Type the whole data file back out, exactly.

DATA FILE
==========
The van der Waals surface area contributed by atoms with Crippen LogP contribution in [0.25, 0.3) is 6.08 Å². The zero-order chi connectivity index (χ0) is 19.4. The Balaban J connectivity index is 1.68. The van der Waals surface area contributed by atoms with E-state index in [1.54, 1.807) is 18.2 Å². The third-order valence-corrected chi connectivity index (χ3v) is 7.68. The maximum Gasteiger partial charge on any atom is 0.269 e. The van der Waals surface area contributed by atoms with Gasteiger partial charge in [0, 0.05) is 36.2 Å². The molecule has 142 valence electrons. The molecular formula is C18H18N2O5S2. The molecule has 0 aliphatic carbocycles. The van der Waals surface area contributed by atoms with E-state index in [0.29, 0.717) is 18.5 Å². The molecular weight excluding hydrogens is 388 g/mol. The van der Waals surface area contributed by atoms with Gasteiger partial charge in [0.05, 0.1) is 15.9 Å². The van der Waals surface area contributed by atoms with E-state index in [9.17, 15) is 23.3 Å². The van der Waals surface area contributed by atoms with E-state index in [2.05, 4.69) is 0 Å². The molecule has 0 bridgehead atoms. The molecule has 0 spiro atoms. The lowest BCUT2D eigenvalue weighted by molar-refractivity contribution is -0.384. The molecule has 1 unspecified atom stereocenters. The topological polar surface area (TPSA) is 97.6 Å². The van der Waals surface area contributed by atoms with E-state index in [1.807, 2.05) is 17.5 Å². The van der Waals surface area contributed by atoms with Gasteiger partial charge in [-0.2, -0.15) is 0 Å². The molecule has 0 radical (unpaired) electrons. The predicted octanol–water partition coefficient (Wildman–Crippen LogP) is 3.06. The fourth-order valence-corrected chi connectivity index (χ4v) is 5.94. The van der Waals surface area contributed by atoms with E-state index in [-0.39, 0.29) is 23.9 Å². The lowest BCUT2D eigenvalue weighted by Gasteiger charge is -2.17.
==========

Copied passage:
The van der Waals surface area contributed by atoms with Crippen LogP contribution in [0.25, 0.3) is 6.08 Å². The zero-order chi connectivity index (χ0) is 19.4. The Balaban J connectivity index is 1.68. The van der Waals surface area contributed by atoms with E-state index in [1.54, 1.807) is 18.2 Å². The third-order valence-corrected chi connectivity index (χ3v) is 7.68. The maximum Gasteiger partial charge on any atom is 0.269 e. The van der Waals surface area contributed by atoms with Gasteiger partial charge in [0, 0.05) is 36.2 Å². The molecule has 142 valence electrons. The molecular formula is C18H18N2O5S2. The molecule has 0 aliphatic carbocycles. The van der Waals surface area contributed by atoms with E-state index in [0.29, 0.717) is 18.5 Å². The molecular weight excluding hydrogens is 388 g/mol. The van der Waals surface area contributed by atoms with Gasteiger partial charge in [0.05, 0.1) is 15.9 Å². The van der Waals surface area contributed by atoms with E-state index in [9.17, 15) is 23.3 Å². The van der Waals surface area contributed by atoms with E-state index in [2.05, 4.69) is 0 Å². The molecule has 0 bridgehead atoms. The molecule has 0 spiro atoms. The lowest BCUT2D eigenvalue weighted by molar-refractivity contribution is -0.384. The molecule has 1 unspecified atom stereocenters. The topological polar surface area (TPSA) is 97.6 Å². The van der Waals surface area contributed by atoms with E-state index in [1.807, 2.05) is 17.5 Å². The van der Waals surface area contributed by atoms with Gasteiger partial charge in [-0.2, -0.15) is 0 Å². The molecule has 0 radical (unpaired) electrons. The predicted octanol–water partition coefficient (Wildman–Crippen LogP) is 3.06. The fourth-order valence-corrected chi connectivity index (χ4v) is 5.94. The van der Waals surface area contributed by atoms with E-state index in [-0.39, 0.29) is 23.9 Å². The lowest BCUT2D eigenvalue weighted by Gasteiger charge is -2.17.